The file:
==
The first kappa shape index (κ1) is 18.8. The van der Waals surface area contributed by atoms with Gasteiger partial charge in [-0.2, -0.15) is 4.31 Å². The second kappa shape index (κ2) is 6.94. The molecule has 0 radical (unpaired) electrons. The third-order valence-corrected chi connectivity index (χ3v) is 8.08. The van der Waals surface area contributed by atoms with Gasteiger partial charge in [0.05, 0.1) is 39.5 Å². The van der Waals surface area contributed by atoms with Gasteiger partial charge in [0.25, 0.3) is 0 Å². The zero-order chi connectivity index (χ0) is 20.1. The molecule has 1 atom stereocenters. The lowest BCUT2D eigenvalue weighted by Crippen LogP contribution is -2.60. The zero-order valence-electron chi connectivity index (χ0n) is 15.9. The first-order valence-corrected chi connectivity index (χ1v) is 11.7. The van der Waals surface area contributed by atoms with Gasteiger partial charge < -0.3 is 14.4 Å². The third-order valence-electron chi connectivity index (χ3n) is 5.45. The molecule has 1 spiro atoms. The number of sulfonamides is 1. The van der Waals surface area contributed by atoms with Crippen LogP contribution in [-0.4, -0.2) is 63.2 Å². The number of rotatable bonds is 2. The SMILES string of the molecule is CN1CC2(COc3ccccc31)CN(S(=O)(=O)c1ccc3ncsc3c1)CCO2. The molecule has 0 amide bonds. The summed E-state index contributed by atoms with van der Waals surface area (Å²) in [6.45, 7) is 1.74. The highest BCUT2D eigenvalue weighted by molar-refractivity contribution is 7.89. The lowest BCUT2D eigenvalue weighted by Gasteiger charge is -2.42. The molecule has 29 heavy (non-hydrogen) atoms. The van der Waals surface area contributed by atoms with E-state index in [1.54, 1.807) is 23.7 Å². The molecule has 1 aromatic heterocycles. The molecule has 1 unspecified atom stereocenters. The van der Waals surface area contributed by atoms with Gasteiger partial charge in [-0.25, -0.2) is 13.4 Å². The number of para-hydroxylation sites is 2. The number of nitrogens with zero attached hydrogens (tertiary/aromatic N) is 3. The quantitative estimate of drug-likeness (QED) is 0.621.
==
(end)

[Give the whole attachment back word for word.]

The first kappa shape index (κ1) is 18.8. The van der Waals surface area contributed by atoms with Gasteiger partial charge in [-0.2, -0.15) is 4.31 Å². The second kappa shape index (κ2) is 6.94. The molecule has 0 radical (unpaired) electrons. The third-order valence-corrected chi connectivity index (χ3v) is 8.08. The van der Waals surface area contributed by atoms with Gasteiger partial charge in [0.05, 0.1) is 39.5 Å². The van der Waals surface area contributed by atoms with Gasteiger partial charge in [0.25, 0.3) is 0 Å². The zero-order chi connectivity index (χ0) is 20.1. The molecule has 1 atom stereocenters. The lowest BCUT2D eigenvalue weighted by Crippen LogP contribution is -2.60. The zero-order valence-electron chi connectivity index (χ0n) is 15.9. The first-order valence-corrected chi connectivity index (χ1v) is 11.7. The van der Waals surface area contributed by atoms with Gasteiger partial charge < -0.3 is 14.4 Å². The third-order valence-electron chi connectivity index (χ3n) is 5.45. The molecule has 1 spiro atoms. The number of sulfonamides is 1. The van der Waals surface area contributed by atoms with Crippen LogP contribution in [-0.4, -0.2) is 63.2 Å². The number of rotatable bonds is 2. The SMILES string of the molecule is CN1CC2(COc3ccccc31)CN(S(=O)(=O)c1ccc3ncsc3c1)CCO2. The molecule has 0 amide bonds. The summed E-state index contributed by atoms with van der Waals surface area (Å²) in [6.45, 7) is 1.74. The highest BCUT2D eigenvalue weighted by molar-refractivity contribution is 7.89. The lowest BCUT2D eigenvalue weighted by Gasteiger charge is -2.42. The molecule has 29 heavy (non-hydrogen) atoms. The van der Waals surface area contributed by atoms with E-state index in [1.54, 1.807) is 23.7 Å². The molecule has 1 aromatic heterocycles. The molecule has 1 unspecified atom stereocenters. The van der Waals surface area contributed by atoms with Gasteiger partial charge in [-0.25, -0.2) is 13.4 Å². The number of para-hydroxylation sites is 2. The number of nitrogens with zero attached hydrogens (tertiary/aromatic N) is 3. The quantitative estimate of drug-likeness (QED) is 0.621.